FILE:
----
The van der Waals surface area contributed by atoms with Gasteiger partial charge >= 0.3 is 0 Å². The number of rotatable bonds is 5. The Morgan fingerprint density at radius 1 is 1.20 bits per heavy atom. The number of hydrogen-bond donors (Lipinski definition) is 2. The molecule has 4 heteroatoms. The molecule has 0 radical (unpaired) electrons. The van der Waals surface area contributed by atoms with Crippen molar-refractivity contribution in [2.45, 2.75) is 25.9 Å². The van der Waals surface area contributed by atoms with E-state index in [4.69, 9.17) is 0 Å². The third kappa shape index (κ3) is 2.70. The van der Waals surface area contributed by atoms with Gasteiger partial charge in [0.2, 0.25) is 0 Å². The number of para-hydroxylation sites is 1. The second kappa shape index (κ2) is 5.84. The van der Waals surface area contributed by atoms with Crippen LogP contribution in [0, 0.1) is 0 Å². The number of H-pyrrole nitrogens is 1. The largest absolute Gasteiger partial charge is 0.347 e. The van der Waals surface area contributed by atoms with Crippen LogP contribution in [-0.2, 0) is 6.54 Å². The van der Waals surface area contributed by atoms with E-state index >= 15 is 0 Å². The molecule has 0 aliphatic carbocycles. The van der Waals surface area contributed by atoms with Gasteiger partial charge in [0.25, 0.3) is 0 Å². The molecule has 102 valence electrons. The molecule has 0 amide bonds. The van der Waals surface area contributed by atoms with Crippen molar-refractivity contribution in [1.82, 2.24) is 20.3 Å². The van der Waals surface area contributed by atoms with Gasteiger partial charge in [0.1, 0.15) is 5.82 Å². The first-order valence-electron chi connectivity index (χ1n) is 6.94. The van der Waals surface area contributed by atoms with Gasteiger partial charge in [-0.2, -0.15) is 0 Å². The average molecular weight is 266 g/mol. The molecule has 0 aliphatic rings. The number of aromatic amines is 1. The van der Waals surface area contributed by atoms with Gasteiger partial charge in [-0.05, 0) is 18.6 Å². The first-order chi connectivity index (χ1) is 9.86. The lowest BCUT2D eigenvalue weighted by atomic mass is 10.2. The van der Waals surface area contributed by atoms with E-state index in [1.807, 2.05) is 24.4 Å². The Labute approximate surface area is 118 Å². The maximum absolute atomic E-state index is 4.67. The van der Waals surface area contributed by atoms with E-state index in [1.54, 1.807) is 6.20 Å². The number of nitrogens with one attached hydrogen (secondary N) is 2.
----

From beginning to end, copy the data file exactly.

The van der Waals surface area contributed by atoms with Gasteiger partial charge >= 0.3 is 0 Å². The number of rotatable bonds is 5. The Morgan fingerprint density at radius 1 is 1.20 bits per heavy atom. The number of hydrogen-bond donors (Lipinski definition) is 2. The molecule has 4 heteroatoms. The molecule has 0 radical (unpaired) electrons. The van der Waals surface area contributed by atoms with Crippen molar-refractivity contribution in [2.45, 2.75) is 25.9 Å². The van der Waals surface area contributed by atoms with E-state index in [4.69, 9.17) is 0 Å². The third kappa shape index (κ3) is 2.70. The van der Waals surface area contributed by atoms with Gasteiger partial charge in [0.2, 0.25) is 0 Å². The number of para-hydroxylation sites is 1. The second kappa shape index (κ2) is 5.84. The van der Waals surface area contributed by atoms with Crippen LogP contribution in [0, 0.1) is 0 Å². The number of H-pyrrole nitrogens is 1. The largest absolute Gasteiger partial charge is 0.347 e. The van der Waals surface area contributed by atoms with Crippen LogP contribution in [-0.2, 0) is 6.54 Å². The van der Waals surface area contributed by atoms with E-state index >= 15 is 0 Å². The molecule has 0 aliphatic carbocycles. The van der Waals surface area contributed by atoms with Gasteiger partial charge in [0.25, 0.3) is 0 Å². The molecule has 102 valence electrons. The molecule has 0 amide bonds. The van der Waals surface area contributed by atoms with Crippen molar-refractivity contribution in [1.82, 2.24) is 20.3 Å². The van der Waals surface area contributed by atoms with Gasteiger partial charge in [0.1, 0.15) is 5.82 Å². The first-order valence-electron chi connectivity index (χ1n) is 6.94. The van der Waals surface area contributed by atoms with Gasteiger partial charge in [-0.2, -0.15) is 0 Å². The average molecular weight is 266 g/mol. The molecule has 0 aliphatic rings. The number of aromatic amines is 1. The van der Waals surface area contributed by atoms with Gasteiger partial charge in [-0.05, 0) is 18.6 Å². The first-order chi connectivity index (χ1) is 9.86. The lowest BCUT2D eigenvalue weighted by atomic mass is 10.2. The van der Waals surface area contributed by atoms with E-state index in [1.807, 2.05) is 24.4 Å². The Labute approximate surface area is 118 Å². The maximum absolute atomic E-state index is 4.67. The van der Waals surface area contributed by atoms with E-state index in [1.54, 1.807) is 6.20 Å². The number of nitrogens with one attached hydrogen (secondary N) is 2.